KINGMAN – Vice Mayor Jen Miles, who is also Mayor-elect, told a group gathered at the Mohave Republican Forum on Wednesday about the consequences to the City should the Home Rule Option fail come the Nov. 6 general election, as well as repercussions regarding the balloted sales tax proposition.
The Home Rule Option (Prop. 412) has been approved by Kingmanites since the 1980s. The option provides cities with an alternative to the state-imposed spending limit for local governments. Kingman’s home rule option excludes water, sewer and sanitation expenses, and airport services from the state imposed limit.
“If the home rule option is not approved, the City of Kingman’s expenditures will revert to the state spending limit beginning in Fiscal Year 2019/2020,” Miles said. “This will result in significant cuts to existing city services such as public safety, streets, parks and recreation, water, sewer, sanitation, and the airport.”
Miles referenced an email from City Finance Director Tina Moline, in which the director said Kingman would be required to cut more than $40 million dollars in expenditures should home rule fail.
“That would be more than a 60 percent cut to city programs and services,” Miles said. “And I don’t think I have to tell anyone in this crowd what that would mean for our city. I think we would no longer be intact at all, and so I encourage everyone to approve the home rule Proposition 412.”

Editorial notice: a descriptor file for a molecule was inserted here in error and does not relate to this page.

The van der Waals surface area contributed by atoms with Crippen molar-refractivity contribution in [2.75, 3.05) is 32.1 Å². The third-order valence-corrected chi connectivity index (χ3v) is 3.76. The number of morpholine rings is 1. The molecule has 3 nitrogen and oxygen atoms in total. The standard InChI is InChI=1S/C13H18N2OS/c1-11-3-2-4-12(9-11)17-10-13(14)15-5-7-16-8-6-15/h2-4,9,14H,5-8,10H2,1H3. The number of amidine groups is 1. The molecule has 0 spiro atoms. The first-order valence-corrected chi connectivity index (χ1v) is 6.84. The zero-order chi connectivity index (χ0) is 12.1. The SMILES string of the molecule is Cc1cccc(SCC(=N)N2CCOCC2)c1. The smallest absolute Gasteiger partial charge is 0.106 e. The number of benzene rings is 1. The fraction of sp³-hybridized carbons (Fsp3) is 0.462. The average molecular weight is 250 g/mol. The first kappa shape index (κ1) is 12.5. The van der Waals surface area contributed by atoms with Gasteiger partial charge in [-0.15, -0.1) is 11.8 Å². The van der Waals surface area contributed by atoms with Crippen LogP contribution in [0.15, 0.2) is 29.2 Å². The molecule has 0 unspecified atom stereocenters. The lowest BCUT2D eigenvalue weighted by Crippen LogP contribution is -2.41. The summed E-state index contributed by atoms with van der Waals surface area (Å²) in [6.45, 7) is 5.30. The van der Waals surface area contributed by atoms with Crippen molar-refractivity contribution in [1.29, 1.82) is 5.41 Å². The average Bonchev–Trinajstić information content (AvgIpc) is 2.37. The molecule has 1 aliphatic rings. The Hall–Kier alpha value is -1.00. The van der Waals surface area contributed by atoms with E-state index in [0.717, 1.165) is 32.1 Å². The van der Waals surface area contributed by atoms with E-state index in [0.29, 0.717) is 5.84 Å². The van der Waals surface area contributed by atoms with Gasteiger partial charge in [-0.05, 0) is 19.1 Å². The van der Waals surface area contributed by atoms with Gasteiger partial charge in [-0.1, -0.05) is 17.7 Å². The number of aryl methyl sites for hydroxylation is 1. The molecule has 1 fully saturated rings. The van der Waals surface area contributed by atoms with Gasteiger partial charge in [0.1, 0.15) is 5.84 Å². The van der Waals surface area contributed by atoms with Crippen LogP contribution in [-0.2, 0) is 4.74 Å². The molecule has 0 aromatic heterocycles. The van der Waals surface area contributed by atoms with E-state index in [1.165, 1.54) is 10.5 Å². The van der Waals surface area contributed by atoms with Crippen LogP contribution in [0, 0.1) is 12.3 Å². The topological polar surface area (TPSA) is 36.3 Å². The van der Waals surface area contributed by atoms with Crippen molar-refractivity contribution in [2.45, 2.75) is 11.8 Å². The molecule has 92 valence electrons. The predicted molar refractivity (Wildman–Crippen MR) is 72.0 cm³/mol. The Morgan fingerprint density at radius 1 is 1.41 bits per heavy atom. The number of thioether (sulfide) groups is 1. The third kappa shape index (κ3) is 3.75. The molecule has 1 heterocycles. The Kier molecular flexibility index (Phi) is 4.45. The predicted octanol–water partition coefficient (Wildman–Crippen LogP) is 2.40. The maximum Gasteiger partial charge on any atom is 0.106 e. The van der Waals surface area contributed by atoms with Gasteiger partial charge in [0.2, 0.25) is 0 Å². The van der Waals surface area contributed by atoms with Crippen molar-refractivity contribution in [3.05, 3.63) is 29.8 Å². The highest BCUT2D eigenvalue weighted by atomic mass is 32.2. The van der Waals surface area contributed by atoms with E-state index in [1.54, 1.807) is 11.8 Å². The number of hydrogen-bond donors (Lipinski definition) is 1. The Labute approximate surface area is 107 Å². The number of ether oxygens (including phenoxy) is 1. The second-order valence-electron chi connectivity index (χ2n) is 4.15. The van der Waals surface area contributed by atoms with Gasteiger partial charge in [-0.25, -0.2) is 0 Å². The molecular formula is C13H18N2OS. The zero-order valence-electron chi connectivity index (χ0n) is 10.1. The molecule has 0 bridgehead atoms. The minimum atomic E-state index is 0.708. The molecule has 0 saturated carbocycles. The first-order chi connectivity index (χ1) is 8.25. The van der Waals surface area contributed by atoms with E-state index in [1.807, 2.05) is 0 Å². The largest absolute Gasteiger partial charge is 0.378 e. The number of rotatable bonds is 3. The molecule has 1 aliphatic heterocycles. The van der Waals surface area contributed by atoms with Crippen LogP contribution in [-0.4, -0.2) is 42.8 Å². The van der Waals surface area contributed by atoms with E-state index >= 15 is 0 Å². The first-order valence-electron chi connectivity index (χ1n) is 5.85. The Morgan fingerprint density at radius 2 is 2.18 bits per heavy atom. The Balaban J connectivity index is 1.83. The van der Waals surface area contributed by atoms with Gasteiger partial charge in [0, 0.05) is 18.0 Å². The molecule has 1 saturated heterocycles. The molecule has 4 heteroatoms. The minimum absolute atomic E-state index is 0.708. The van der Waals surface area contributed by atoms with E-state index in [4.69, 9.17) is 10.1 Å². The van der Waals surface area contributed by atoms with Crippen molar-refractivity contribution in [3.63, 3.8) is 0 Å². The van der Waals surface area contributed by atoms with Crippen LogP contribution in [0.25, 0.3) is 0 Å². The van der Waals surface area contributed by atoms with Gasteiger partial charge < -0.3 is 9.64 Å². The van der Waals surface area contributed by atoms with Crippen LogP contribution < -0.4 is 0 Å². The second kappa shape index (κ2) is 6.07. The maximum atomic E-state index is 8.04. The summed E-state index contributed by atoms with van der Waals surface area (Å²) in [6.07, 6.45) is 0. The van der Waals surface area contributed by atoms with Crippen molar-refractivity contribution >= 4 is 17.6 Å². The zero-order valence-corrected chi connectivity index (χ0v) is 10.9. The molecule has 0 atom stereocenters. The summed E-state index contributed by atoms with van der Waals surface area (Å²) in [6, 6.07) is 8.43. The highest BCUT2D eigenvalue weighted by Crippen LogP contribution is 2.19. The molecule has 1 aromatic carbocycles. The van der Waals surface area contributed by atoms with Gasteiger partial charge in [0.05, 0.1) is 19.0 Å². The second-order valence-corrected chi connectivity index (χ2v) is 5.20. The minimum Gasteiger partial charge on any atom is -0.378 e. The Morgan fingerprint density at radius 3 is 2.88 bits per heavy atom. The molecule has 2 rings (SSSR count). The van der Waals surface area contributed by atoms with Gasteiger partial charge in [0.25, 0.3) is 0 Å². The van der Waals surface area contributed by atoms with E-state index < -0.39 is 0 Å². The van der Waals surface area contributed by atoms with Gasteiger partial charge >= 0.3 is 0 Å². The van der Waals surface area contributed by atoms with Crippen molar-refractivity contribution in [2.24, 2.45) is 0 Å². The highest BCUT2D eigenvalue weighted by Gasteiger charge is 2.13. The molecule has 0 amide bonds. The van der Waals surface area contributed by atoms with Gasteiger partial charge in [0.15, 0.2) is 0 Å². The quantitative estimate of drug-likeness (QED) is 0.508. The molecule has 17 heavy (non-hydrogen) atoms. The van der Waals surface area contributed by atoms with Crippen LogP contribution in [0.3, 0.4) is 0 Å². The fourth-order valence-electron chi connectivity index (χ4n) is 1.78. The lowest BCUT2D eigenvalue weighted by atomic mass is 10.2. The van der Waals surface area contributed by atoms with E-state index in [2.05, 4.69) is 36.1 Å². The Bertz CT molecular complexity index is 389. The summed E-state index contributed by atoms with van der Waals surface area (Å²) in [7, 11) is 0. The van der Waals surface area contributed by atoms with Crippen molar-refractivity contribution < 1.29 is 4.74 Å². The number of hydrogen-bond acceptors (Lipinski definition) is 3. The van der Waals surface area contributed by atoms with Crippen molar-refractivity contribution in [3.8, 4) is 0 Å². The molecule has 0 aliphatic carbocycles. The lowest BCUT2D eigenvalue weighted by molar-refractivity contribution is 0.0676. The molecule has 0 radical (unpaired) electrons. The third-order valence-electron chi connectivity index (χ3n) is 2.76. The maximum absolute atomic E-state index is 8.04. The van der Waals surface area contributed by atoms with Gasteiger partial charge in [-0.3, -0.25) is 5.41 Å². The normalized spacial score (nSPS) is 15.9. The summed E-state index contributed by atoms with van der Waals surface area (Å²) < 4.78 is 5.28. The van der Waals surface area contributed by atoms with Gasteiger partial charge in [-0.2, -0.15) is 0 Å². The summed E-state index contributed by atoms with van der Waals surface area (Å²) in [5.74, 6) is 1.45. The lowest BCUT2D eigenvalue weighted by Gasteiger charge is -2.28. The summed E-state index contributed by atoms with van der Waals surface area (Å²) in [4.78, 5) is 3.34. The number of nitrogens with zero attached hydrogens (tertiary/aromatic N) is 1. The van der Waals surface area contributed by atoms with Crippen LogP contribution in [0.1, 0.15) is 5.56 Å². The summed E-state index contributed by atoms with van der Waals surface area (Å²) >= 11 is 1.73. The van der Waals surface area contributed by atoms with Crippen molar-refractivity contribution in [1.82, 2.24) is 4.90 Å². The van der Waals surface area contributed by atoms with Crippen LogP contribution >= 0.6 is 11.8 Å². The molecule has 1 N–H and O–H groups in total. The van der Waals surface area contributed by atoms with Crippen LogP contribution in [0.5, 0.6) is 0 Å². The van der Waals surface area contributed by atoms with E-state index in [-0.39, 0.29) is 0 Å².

The vice mayor then turned her attention to Proposition 413: the Responsible Sales and Use Tax Act.
“That is a proposition that would eliminate the 1 percent TPT, or sales tax, that the City Council enacted in August 2017,” Miles explained. “And that sales tax, that 1 percent, would be eliminated and the City Council would never be able to adjust sales or use tax, ever, without a general vote or special election.”
She said that is “pretty onerous and strips the Council of all authority to really represent you in a meaningful way.”
She explained that half of that one percent is designated for the City’s Pavement Preservation Program. A survey of Kingman’s more than 400 miles of roadways and discussion with City staff brought to light the “crumbling” condition of City streets.
This year the City has budgeted $4.5 million for street improvements, a significant increase from $800,000 in previous years.
The other half-percent goes to the City’s capital improvement projects.
“Those capital improvement projects sat in the back of our budget book, unfunded, for decades,” Miles said. “This Council realized that the opportunities we had to invest in our city would never manifest unless we did something to create a capital improvement revenue stream which the City did not have.”
Those projects include a new $500,000 fire engine for Fire Station 2, the new Fire Station 2 and training center, additional facility protection at the Kingman Police Department, I-11 interchanges of Rancho Santa Fe and Kingman Crossing, and new playground equipment.
In Miles’ opinion, the half-percent for capital improvement projects will promote job growth by bringing in businesses and industry. That will in turn strengthen Kingman’s workforce by keeping families and younger generations in town, she said.
Miles summarized by saying that if Prop. 413 passes, it would derail Kingman from its current path of growth and divert it to a contracting path.
“Any city that is contracting is not growing and doesn’t have a very bright future,” Miles said.